Probably neither Tories nor Labour will have a clear majority after 7 May. The new administration will be either a coalition, or a minority government dependent on deals with other parties.
Constitutionally, David Cameron remains prime minister until a new government is formed, however badly he does on 7 May.
Coalitions and minority governments have been common in British political history, and are the rule rather than the exception in many countries. The difference this time is that the jockeying for position after election day may be long.
Tory leader David Cameron centres his case against Labour on the claim that a Labour government would be controlled by its deals with the SNP; Labour leader Ed Miliband says he is “not going to have a Labour government if it means deals or coalitions with the SNP”.
But there are many more dimensions.
1. If Labour comes out from 7 May as the biggest party, but without a majority, in the unions and in the labour movement we should argue for a Labour minority government which presses on with all its better promises (which we should seek union pressure to improve), seeks to build working-class support by doing so, and dares the other parties to bring it down.
A Labour administration which legislates only compromises with the Lib Dems or Tories would have a longer life; but it would not serve the working class even in the most minimal way, and it would damage the labour movement politically.
2. A minority government can rule for a sizeable time without a single formal arrangement like the Labour-Liberal pact of 1977-8. The Labour minority government which made that pact remained in office for a good while after the pact broke down in summer 1978.
Parties will allow a minority government to win votes of confidence because they don’t want to be seen forcing a new election. Also, they know that a minority government gives them power to block measures they don’t like and push measures they do like which they may lose with an election.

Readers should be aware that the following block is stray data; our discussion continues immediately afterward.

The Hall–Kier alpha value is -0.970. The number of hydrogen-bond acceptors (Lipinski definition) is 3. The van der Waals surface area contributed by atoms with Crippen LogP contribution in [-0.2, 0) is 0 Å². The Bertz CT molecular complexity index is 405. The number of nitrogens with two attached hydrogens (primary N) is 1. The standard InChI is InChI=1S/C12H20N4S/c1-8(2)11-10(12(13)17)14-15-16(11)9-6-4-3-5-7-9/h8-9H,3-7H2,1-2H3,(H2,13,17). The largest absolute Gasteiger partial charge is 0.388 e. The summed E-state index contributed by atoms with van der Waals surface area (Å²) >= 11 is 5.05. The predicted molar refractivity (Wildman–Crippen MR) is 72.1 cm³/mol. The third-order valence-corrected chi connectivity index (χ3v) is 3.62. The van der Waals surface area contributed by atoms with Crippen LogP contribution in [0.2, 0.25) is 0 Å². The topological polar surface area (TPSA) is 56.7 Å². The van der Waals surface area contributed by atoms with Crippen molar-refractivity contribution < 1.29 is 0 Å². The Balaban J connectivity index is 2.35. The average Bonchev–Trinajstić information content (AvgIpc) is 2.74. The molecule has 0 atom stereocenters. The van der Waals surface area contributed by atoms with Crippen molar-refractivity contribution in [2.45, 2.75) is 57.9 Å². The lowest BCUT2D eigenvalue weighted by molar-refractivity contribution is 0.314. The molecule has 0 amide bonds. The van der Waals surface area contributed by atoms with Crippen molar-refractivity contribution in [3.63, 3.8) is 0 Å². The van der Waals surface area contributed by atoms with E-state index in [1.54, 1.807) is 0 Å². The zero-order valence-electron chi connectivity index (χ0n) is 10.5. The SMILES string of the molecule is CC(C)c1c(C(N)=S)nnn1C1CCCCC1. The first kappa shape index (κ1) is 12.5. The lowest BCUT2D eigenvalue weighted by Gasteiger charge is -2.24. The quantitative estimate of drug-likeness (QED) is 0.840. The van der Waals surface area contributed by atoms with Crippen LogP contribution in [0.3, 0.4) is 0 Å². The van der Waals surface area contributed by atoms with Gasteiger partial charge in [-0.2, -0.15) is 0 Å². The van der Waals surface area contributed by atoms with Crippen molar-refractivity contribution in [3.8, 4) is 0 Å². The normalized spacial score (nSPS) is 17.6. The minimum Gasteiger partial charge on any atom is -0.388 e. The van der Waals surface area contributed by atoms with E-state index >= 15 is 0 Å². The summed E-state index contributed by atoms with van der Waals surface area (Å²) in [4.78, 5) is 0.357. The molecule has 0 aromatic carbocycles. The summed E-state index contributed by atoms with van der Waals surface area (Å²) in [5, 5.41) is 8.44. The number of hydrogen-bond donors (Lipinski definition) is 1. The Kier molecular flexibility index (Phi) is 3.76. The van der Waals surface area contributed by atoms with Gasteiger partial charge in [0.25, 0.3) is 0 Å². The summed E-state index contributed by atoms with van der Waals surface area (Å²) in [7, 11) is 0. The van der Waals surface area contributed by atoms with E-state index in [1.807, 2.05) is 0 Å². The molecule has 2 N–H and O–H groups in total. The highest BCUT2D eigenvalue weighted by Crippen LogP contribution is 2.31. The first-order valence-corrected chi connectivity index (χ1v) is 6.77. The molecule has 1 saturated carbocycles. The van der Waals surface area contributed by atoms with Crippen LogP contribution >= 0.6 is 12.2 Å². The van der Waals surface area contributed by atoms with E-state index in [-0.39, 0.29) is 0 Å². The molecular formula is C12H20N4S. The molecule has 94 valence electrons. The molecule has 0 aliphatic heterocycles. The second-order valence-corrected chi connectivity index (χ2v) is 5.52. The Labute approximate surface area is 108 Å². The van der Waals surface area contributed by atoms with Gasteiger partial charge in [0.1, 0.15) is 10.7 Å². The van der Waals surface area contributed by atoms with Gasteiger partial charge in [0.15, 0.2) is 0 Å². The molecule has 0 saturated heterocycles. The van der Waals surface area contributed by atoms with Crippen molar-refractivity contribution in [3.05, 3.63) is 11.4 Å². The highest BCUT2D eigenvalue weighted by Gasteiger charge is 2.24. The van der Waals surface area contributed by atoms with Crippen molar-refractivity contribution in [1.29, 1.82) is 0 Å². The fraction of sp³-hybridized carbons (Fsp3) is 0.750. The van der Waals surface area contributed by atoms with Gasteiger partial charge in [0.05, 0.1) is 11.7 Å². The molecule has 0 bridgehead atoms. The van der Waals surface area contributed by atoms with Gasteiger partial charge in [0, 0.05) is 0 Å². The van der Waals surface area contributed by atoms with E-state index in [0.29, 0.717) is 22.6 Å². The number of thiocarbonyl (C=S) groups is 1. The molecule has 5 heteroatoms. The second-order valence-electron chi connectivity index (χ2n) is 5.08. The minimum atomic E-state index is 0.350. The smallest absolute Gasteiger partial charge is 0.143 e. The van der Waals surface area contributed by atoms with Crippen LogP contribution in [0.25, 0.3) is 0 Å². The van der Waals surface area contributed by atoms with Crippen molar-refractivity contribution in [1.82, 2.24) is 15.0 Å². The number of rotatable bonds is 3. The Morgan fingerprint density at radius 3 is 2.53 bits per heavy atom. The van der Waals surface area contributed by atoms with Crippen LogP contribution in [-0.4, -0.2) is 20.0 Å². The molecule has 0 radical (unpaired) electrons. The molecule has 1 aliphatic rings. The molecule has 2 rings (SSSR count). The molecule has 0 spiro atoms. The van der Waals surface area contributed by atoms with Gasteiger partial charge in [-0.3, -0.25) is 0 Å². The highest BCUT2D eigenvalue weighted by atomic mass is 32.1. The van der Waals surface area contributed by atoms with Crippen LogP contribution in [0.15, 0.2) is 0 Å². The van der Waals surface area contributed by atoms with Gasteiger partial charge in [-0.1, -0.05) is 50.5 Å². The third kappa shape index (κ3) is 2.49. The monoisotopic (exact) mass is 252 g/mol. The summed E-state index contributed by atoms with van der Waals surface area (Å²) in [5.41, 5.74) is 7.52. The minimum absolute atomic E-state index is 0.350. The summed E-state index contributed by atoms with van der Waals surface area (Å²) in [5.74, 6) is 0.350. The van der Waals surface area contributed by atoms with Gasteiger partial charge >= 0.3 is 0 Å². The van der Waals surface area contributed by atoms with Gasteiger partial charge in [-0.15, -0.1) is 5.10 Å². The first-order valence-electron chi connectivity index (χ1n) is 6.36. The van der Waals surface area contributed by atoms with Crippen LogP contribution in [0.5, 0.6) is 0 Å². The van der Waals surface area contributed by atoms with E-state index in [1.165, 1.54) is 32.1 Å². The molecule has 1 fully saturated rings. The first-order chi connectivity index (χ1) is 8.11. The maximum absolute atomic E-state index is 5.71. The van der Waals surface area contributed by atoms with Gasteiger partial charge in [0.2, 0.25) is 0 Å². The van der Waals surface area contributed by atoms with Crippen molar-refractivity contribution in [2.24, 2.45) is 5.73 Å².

Ed Miliband declares that a Labour minority government will put forward a Labour’s “Queen’s Speech” (plan) and stand or fall on it. Good: but then getting the measures into law is another matter again. For that, a Labour minority government would depend on getting this party’s vote for this measure and that party’s vote for another. “Deals” in that minimal sense are unavoidable: the question is which, and how.
3. We should worry about Labour-Lib Dem or Labour-Tory deals as much as about Labour-SNP deals.
Labour-SNP deals have the downside of boosting the SNP and making it harder for Labour to recover in Scotland. But many Labour leaders, especially in 2011, have dropped obvious hints that they would like Labour-Lib Dem deals, or even a coalition.
Such deals would tie Labour to the most right-wing strand in its own political make-up.
And if Ed Miliband wants to push through the cuts which Ed Balls has promised, or full Trident replacement? The SNP will vote against, even if they’re making equal cuts in Scotland. Even the Lib Dems may decide to tack left to regain support.
There is a real risk that a Labour minority government, anxious to look “responsible”, will pull itself to the right through deals with the Tories.
4. A Labour minority government would produce new pressure on left Labour MPs. Under Blair’s “control freakery”, paradoxically, there were more backbench revolts by Labour MPs than ever before, and with impunity. Under a Labour minority government, Labour leaders would increase pressure on left MPs to back government policies, including bad deals with the Lib Dems and others. The labour movement should back left MPs standing up for working-class principles.
5. We should also worry about Tory-Labour deals, i.e. a Labour opposition providing a Tory minority government with the votes it needs to get through right-wing measures opposed by the SNP, the Lib Dems, Plaid, and even, ultra-opportunistically, by UKIP.
On 14 January Labour whipped its MPs, with only five dissenters, to help vote through George Osborne’s “budget responsibility charter”. Shadow Chancellor Ed Balls said that doing otherwise would allow the Tories to brand Labour as “irresponsible”.
Imagine what those fears of being called “irresponsible” could do to Balls under a Tory minority government. Remember when the Labour leaders in 1961, fearful of seeming “weak on defence”, suspended MPs like future Labour Party leader Michael Foot for voting against the then Tory government’s military budget.
6. If the Tories come out clearly ahead on 7 May, the Labour right will move to replace Ed Miliband. (By Yvette Cooper? Who knows?) We should prepare for a left challenge in that leadership contest.
7. The only way Labour can win back ground from the SNP in any near future is by adopting policies clearly to the left of it. Pretending to be almost as Scottish nationalist as the SNP can only help the real Scottish nationalists win support.